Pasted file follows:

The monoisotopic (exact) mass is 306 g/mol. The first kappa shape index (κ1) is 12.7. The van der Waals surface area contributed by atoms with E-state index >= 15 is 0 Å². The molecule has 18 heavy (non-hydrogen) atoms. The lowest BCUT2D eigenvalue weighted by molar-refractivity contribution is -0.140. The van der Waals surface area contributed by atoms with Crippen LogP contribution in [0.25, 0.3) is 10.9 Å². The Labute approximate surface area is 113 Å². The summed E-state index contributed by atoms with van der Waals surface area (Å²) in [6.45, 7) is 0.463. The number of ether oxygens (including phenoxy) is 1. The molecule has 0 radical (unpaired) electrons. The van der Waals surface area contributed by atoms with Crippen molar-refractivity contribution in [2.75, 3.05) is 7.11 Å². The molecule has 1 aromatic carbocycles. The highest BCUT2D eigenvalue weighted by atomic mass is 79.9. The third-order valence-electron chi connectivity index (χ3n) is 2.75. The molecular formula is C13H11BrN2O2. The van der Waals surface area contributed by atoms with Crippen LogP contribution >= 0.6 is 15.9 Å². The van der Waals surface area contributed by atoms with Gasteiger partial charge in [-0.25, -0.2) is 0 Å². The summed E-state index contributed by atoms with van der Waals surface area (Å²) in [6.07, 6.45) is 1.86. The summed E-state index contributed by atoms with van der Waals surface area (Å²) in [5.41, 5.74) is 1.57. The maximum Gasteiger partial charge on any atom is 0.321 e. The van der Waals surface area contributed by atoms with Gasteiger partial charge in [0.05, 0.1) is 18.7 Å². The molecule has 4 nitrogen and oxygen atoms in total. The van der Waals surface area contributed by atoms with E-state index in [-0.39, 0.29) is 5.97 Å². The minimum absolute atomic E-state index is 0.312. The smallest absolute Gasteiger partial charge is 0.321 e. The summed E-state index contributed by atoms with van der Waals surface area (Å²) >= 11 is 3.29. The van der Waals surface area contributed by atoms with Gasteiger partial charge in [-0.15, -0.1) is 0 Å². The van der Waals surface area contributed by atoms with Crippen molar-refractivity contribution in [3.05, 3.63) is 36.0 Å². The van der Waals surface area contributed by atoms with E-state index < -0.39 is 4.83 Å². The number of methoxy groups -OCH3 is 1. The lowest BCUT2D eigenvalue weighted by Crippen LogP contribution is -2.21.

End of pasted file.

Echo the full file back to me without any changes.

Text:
The monoisotopic (exact) mass is 306 g/mol. The first kappa shape index (κ1) is 12.7. The van der Waals surface area contributed by atoms with E-state index >= 15 is 0 Å². The molecule has 18 heavy (non-hydrogen) atoms. The lowest BCUT2D eigenvalue weighted by molar-refractivity contribution is -0.140. The van der Waals surface area contributed by atoms with Crippen LogP contribution in [0.25, 0.3) is 10.9 Å². The Labute approximate surface area is 113 Å². The summed E-state index contributed by atoms with van der Waals surface area (Å²) in [6.45, 7) is 0.463. The number of ether oxygens (including phenoxy) is 1. The molecule has 0 radical (unpaired) electrons. The van der Waals surface area contributed by atoms with Crippen molar-refractivity contribution in [2.75, 3.05) is 7.11 Å². The molecule has 1 aromatic carbocycles. The highest BCUT2D eigenvalue weighted by atomic mass is 79.9. The third-order valence-electron chi connectivity index (χ3n) is 2.75. The molecular formula is C13H11BrN2O2. The van der Waals surface area contributed by atoms with Crippen LogP contribution >= 0.6 is 15.9 Å². The van der Waals surface area contributed by atoms with Gasteiger partial charge in [-0.25, -0.2) is 0 Å². The summed E-state index contributed by atoms with van der Waals surface area (Å²) in [6.07, 6.45) is 1.86. The summed E-state index contributed by atoms with van der Waals surface area (Å²) in [5.41, 5.74) is 1.57. The maximum Gasteiger partial charge on any atom is 0.321 e. The van der Waals surface area contributed by atoms with Gasteiger partial charge in [0.05, 0.1) is 18.7 Å². The molecule has 4 nitrogen and oxygen atoms in total. The van der Waals surface area contributed by atoms with E-state index in [-0.39, 0.29) is 5.97 Å². The minimum absolute atomic E-state index is 0.312. The smallest absolute Gasteiger partial charge is 0.321 e. The summed E-state index contributed by atoms with van der Waals surface area (Å²) >= 11 is 3.29. The van der Waals surface area contributed by atoms with Gasteiger partial charge in [-0.15, -0.1) is 0 Å². The van der Waals surface area contributed by atoms with Crippen molar-refractivity contribution in [3.05, 3.63) is 36.0 Å². The van der Waals surface area contributed by atoms with E-state index < -0.39 is 4.83 Å². The number of methoxy groups -OCH3 is 1. The lowest BCUT2D eigenvalue weighted by Crippen LogP contribution is -2.21.